One is the loneliest number

I was reading Pope Benedict XVI's recent speech to the Vatican's diplomatic corps when I came across this quote:

Sadly, in certain countries, mainly in the West, one increasingly encounters in political and cultural circles, as well in the media, scarce respect and at times hostility, if not scorn, directed towards religion and towards Christianity in particular.

Well, the Washington Post's "On Faith" panel says the Pope is all wet. Sort of. On Faith editors Jon Meacham and Sally Quinn posed the following question to the panelists:

Media biased against Christians?

Fox News analyst Brit Hume said "widespread media bias against Christianity" was to blame for criticism of his suggestion that Tiger Woods should embrace Christianity to find redemption. "Instead of urging that Tiger Woods turn to Christianity, if I had said what he needed to do was to strengthen his Buddhist commitment or turn to Hinduism, I don't think anybody would have said a word," Hume told Christianity Today. "It's Christ and Christianity that get people stirred up."

Sarah Palin and other conservative Christians have made similar claims. Is there widespread media bias against Christianity? Against evangelicals such as Hume and Palin? Against public figures who speak openly and directly about their faith? Against people who believe as you do?

And a quick look at the panelist answers is interesting. Rabbi Brad Hirschfield says bias against Christianity is real, but also understandable. Secular Coalition for America President Herb Silverman says the only bias on display against Brit Hume was against pomposity. Gustav Niebuhr wonders what's the big deal since Jesus said Christians would be persecuted for their beliefs. C. Welton Gaddy says the notion is silly. Atheist apologist Daniel Dennett says it's about time that the religious were under more intense scrutiny by the media. Professor of Islamic Studies John Esposito says religious bias begins at Fox News. Susan Brooks Thistlethwaite says that Palin and Hume are merely reaping what they sowed. Rabbi Jack Moline says that Hume had no integrity. Comparative religions professor Matthew N. Schmalz says it's Hume who is biased against pluralism. And author and reporter Susan Jacoby says the idea is ludicrous (and that Michael Gerson's piece in the Post really angered her).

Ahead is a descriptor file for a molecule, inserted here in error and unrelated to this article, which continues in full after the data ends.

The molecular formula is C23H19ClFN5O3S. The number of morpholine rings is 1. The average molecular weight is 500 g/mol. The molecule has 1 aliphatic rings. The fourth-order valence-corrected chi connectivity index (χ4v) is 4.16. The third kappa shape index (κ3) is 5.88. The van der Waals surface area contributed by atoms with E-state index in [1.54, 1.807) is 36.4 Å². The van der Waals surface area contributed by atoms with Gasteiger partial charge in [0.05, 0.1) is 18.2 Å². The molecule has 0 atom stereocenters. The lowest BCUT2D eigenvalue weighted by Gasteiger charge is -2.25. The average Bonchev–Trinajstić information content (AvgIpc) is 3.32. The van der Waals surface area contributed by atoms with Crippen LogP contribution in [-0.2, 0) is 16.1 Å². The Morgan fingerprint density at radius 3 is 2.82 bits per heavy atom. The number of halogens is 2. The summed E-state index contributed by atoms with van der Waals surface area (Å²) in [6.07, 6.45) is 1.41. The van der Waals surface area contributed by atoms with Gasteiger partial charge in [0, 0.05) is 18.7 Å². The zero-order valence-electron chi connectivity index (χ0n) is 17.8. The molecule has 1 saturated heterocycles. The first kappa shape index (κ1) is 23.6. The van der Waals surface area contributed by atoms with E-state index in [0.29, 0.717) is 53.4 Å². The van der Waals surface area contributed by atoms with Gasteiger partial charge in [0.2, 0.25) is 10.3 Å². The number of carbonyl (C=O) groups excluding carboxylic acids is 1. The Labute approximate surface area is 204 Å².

Only one of the panelists, Fuller Theological Seminary President Richard Muow, agrees that the media is biased against Christians.

So for those keeping score at home, that's 10 Washington Post/Newsweek "On Faith" panelists saying that the Pope and Brit Hume are crazypants or get what they deserve and one panelist saying he thinks that they have a point.

Maybe this was just a particularly clever experiment from the minds of Meacham and Quinn to prove the point?

To be sure, I actually enjoyed many of the answers from the panelists, but I'm just kind of wondering if this is what the folks at the Washington Post/Newsweek "On Faith" site think is a representative look at American religious views.

Ross Douthat addressed the point in his most recent column gave his take on the matter in his most recent New York Times column:

Liberal democracy offers religious believers a bargain. Accept, as a price of citizenship, that you may never impose your convictions on your neighbor, or use state power to compel belief. In return, you will be free to practice your own faith as you see fit -- and free, as well, to compete with other believers (and nonbelievers) in the marketplace of ideas.

That's the theory. In practice, the admirable principle that nobody should be persecuted for their beliefs often blurs into the more illiberal idea that nobody should ever publicly criticize another religion. Or champion one's own faith as an alternative. Or say anything whatsoever about religion, outside the privacy of church, synagogue or home.

A week ago, Brit Hume broke all three rules at once.

Read the whole thing for his interesting take on the situation. It may surprise you.

Please respect our Commenting Policy